Chapter XII. The rescue planned
The entire night was spent by both parties in preparations. As soon as the gloomy parley to which we lately listened was over, Gauvain’s first act was to summon his lieutenant.
Guéchamp, with whom we must become acquainted, was a man of the secondary order, honest, brave, commonplace, a better soldier than commander, strictly intelligent up to the point when it becomes a duty not to understand, never moved to tenderness, proof against corruption in whatsoever shape it might present itself, – whether in the form of bribery, that taints the conscience, or in that of pity, that corrupts justice. As the eyes of a horse are shaded by his blinders, so were his heart and soul protected by the two screens of discipline and the order of command, and he walked straight ahead in the space they allowed him to see. His course was direct, but his path was narrow.
A man to be depended on, withal, – stern in command, exact in obedience.
Gauvain spoke in rapid tones, –
“We need a ladder, Guéchamp.”
“We have none, commander.”
“One must be found.”
“No; for rescue.”
After a moments reflection, Guéchamp replied, –
“I understand. But to serve your purpose a very long one is needed.”
“The length of three stories.”
“Yes, commander, that’s about the height.”
“It ought to be longer than that, for we must be sure of success.”
“How is it that you have no ladder?”
“Commander, you did not think it best to besiege the Tourgue from the plateau; you were satisfied to blockade it on that side; you planned the attack by way of the tower, and not from the bridge. So we gave our attention to the mine, and thought no more about the scaling. That is why we have no ladder.”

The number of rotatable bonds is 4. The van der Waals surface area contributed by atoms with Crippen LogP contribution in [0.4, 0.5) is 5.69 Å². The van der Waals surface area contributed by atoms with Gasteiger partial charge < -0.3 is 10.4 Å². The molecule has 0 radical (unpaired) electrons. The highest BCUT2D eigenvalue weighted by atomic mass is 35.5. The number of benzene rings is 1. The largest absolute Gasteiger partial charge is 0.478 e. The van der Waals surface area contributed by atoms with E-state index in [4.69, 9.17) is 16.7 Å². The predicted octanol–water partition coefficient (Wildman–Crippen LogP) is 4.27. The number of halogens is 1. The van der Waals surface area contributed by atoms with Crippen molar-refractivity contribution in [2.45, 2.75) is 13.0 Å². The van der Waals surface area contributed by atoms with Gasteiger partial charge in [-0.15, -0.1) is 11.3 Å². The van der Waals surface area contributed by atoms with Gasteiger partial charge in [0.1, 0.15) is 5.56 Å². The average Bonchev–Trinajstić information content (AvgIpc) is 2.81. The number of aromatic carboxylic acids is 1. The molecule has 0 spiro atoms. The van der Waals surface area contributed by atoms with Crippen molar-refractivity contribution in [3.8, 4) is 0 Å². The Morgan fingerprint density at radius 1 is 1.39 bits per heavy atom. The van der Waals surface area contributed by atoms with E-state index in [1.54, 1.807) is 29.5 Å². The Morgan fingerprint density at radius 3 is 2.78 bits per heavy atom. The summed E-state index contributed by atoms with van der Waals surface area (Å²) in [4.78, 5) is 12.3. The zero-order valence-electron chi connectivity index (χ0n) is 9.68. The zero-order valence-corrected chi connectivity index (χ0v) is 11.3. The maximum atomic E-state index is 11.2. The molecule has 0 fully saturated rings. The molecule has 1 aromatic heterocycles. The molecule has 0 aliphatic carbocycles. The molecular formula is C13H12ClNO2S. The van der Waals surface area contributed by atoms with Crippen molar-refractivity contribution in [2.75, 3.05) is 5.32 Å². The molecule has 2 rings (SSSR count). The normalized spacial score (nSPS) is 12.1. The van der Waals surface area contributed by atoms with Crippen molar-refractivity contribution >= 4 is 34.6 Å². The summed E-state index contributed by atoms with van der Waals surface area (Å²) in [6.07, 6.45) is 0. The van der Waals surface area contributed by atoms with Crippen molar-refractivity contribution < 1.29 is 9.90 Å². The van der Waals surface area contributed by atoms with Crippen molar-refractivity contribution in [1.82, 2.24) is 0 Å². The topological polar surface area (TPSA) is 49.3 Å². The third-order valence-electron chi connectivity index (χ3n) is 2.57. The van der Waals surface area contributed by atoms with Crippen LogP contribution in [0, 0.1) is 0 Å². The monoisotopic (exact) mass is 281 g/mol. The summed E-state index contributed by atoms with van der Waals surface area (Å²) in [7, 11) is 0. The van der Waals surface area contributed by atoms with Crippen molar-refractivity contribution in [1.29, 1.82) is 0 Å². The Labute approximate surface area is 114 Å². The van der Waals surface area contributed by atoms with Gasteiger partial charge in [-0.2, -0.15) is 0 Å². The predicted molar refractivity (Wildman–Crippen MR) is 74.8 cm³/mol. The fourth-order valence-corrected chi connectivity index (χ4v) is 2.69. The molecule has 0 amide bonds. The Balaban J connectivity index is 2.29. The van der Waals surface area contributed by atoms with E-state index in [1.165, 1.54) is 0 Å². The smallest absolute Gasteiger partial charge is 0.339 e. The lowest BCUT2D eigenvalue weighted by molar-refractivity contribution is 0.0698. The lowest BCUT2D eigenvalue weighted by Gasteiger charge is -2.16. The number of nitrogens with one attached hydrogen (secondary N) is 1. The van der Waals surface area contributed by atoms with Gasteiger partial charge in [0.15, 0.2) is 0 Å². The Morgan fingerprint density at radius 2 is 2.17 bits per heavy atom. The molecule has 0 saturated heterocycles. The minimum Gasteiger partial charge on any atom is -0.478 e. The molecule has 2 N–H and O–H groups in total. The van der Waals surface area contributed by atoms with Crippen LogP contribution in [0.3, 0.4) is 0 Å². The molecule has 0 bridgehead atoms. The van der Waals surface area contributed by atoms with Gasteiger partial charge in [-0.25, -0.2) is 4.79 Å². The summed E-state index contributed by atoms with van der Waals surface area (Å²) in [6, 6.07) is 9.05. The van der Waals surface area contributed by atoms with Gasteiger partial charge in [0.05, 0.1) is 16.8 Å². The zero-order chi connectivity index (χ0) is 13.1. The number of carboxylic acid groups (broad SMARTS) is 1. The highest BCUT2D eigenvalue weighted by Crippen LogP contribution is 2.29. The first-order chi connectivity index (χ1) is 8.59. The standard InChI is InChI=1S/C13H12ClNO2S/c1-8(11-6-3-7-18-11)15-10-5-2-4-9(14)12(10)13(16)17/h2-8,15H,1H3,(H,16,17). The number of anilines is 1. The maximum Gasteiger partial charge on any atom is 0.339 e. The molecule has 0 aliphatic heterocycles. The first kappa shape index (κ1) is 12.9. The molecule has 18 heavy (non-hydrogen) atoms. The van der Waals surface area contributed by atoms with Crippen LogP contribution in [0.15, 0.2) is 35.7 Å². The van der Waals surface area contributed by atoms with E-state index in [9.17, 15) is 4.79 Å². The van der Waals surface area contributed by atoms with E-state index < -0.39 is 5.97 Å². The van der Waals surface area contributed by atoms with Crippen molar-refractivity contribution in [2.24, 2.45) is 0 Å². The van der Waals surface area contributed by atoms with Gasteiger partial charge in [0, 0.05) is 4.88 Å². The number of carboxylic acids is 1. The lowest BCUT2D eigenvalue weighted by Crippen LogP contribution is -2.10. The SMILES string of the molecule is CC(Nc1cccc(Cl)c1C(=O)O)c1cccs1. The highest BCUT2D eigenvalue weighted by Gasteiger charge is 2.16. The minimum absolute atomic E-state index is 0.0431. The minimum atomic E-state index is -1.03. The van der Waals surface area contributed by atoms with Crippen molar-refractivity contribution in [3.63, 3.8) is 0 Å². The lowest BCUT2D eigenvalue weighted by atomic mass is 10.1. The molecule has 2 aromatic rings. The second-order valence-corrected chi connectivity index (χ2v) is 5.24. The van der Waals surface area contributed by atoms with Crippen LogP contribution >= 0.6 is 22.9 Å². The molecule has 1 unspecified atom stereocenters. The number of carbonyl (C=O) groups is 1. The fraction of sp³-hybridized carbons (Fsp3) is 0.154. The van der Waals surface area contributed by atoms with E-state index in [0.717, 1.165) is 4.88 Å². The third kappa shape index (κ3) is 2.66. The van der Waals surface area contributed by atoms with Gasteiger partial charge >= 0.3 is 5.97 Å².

“Have one made at once.”
“A ladder of the length of three stories cannot be made at once.”
“Then fasten several short ones together.”
“But we must first get our ladders.”
“There are none to be found. All through the country the peasants destroy ladders, just as they break up the carts and cut the bridges.”
“True, they intend to paralyze the Republic.”
“They mean that we shall neither transport baggage, cross a river, nor scale a wall.”
“But I must have a ladder, in spite of all that.”
“I was thinking, commander, that at Javené, near Fougères, there is a large carpenter’s shop. We might get one there.”
“There is not a moment to lose.”
“When do you want the ladder?”
“By this time to-morrow, at the latest.”
“I will send a messenger at full speed to Javené to carry the order for a requisition. A post of cavalry stationed there will furnish an escort. The ladder may be here to-morrow before sunset.”
“Very well; that will answer,” said Gauvain; “only be quick about it. Go!”
Ten minutes later, Guéchamp returned, and said to Gauvain, –
“The messenger has started for Javené.”
Gauvain ascended the plateau, and for a long time stood gazing intently on the bridge-castle across the ravine. The gable of the castle, with no other opening than the low entrance closed by the raised drawbridge, faced the escarpment of the ravine. In order to reach the plateau at the foot of the bridge one roust climb down the face of the ravine, which might be accomplished by clinging to the bushes. But once in the moat, the assailants would be exposed to a shower of missiles from the three stories. Gauvain became convinced that at this stage of the siege the proper way to attack was through the breach of the tower.
He took every precaution to render flight impossible; he perfected the strict blockade of the Tourgue. Drawing the meshes of his battalions more and more closely, so that nothing could pass between them, Gauvain and Cimourdain divided the investment of the fortress between them, – the former reserving for himself the forest side, and leaving the plateau to Cimourdain. It was agreed that while Gauvain, aided by Guéchamp, should conduct the assault through the mine, Cimourdain, with all the matches of the upper battery lighted, should watch the bridge and the ravine.